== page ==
The congressional office of Mississippi U.S. Rep. Bennie Thompson recently announced that Jackson State University was awarded a $467,080 grant from the National Science Foundation to help develop the next generation of primarily local minority scientists at the HBCU.
The grant, “Excellence in Research: Processes and Interactions in Hybrid Plasmonic Systems, is being awarded through the Condensed Matter and Materials Theory program in the Division of Materials Research. Also, it’s part of the HBCU-UP program of the Division of Human Resource Development. All the research will be carried out at JSU.
Principal investigator Dr. Tigran Shahbazyan, a professor in JSU’s Department of Chemistry, Physics and Atmospheric Science, said the research will involve numerous applications that cut across disciplines such as chemistry, physics, biology, environmental science and materials science. These areas will explore “biosensors, ultrafast switches, photodetectors, or various photochemistry applications,” he said.
Projects supported by this award are important for maintaining JSU’s reputation as a “leading institution in Mississippi in the area of nanomaterials research.” — Dr. Tigran Shahbazyan, a professor in JSU’s Department of Chemistry, Physics and Atmospheric Science Shahbazyan said he’s especially optimistic about the ongoing research in the College of Science, Engineering and Technology (CSET) because “the grant includes significant funding to support undergraduate students. It will help them get prepared for graduate school should they choose to pursue a Ph.D. in STEM disciplines or find a STEM-related job in the industry.”
Furthermore, Shahbazyan said the projects that will be supported by this award is part of a broader effort to enhance professors’ materials science research and classroom skills. These areas are important for maintaining JSU’s reputation as a “leading institution in Mississippi in the area of nanomaterials research.”
Dr. Joseph A. Whittaker, vice president for JSU’s Research and Economic Development and associate provost for Academic Affairs, said he is buoyed by the grant and its potential for expanding JSU’s research opportunities.
“The problems that the world is facing are getting more and more complex and beyond the capability of any individual. So, teamwork, team-science collaboration and community engagement all are critical.”
“JSU has the necessary talents and capabilities to do this kind of work,” Whittaker said. “Our faculty stood out among all other institutions who competed for this research. It came down to a matter of talent and preparation, demonstrating that our ideas are feasible. The skill sets are here to get it done. It’s not about any one individual but the quality of work that we put out collectively.”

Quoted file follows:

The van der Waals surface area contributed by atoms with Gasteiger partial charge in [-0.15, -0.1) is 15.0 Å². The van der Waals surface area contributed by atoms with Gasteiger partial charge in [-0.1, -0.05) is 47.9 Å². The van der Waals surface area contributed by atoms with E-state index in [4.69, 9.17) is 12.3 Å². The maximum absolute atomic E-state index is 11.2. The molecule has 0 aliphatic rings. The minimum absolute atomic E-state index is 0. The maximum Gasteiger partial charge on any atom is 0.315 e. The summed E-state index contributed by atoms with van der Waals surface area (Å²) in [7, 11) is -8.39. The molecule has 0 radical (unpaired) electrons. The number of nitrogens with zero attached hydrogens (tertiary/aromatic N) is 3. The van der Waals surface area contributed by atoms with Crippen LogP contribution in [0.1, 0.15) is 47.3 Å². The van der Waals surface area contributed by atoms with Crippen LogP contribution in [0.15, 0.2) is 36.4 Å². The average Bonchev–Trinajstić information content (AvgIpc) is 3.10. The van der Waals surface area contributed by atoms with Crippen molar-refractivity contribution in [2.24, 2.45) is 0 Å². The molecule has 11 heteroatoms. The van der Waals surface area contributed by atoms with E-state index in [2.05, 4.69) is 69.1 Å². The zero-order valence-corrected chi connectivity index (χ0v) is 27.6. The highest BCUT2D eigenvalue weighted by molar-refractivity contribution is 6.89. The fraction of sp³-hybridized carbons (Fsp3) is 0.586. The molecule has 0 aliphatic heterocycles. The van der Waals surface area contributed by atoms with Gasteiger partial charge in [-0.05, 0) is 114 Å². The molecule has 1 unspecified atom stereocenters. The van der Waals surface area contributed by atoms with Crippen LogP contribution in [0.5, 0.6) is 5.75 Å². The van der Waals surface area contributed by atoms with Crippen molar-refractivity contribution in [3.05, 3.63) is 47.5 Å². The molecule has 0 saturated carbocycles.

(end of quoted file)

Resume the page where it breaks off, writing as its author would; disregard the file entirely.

Describing how JSU’s enhanced cutting-edge research could work, Whittaker points to the global crisis resulting from the novel coronavirus.
“In the case of COVID-19, these are microscopic particles that you cannot see. You can use the properties of light and energy-transfer work to tag different parts of the virus. Light aids in locating the virus, so you can see the location where the virus binds and examine its physical structure,” Whittaker said.
“The future of Jackson State and many other HBCUs will be in their ability to leverage their collective capabilities to do some meaningful things.” — Dr. Joseph A. Whittaker, vice president for JSU’s Research and Economic Development and associate provost for Academic AffairsAlso, Whittaker said by understanding more about bio-properties a researcher can modify some of the nanomaterials used by viruses and better understand how the invasive pathogen acts and change.
He said pioneering research such as this is vital because “you can’t see those viruses, but they can do major damage to the body. You need to be able to locate them because they navigate whatever systems they’re found in.”
Whittaker added that “the future of Jackson State and many other HBCUs will be in their ability to leverage their collective capabilities to do some meaningful things. That’s because the science and research landscapes are evolving at a rapid pace and demand a higher level of skill sets.”
Along with that, Shahbazyan continued to emphasize that “the main goal of this collaborative effort is to provide more opportunities to minority students to pursue STEM-related careers” and help fill a massive workforce void throughout the U.S.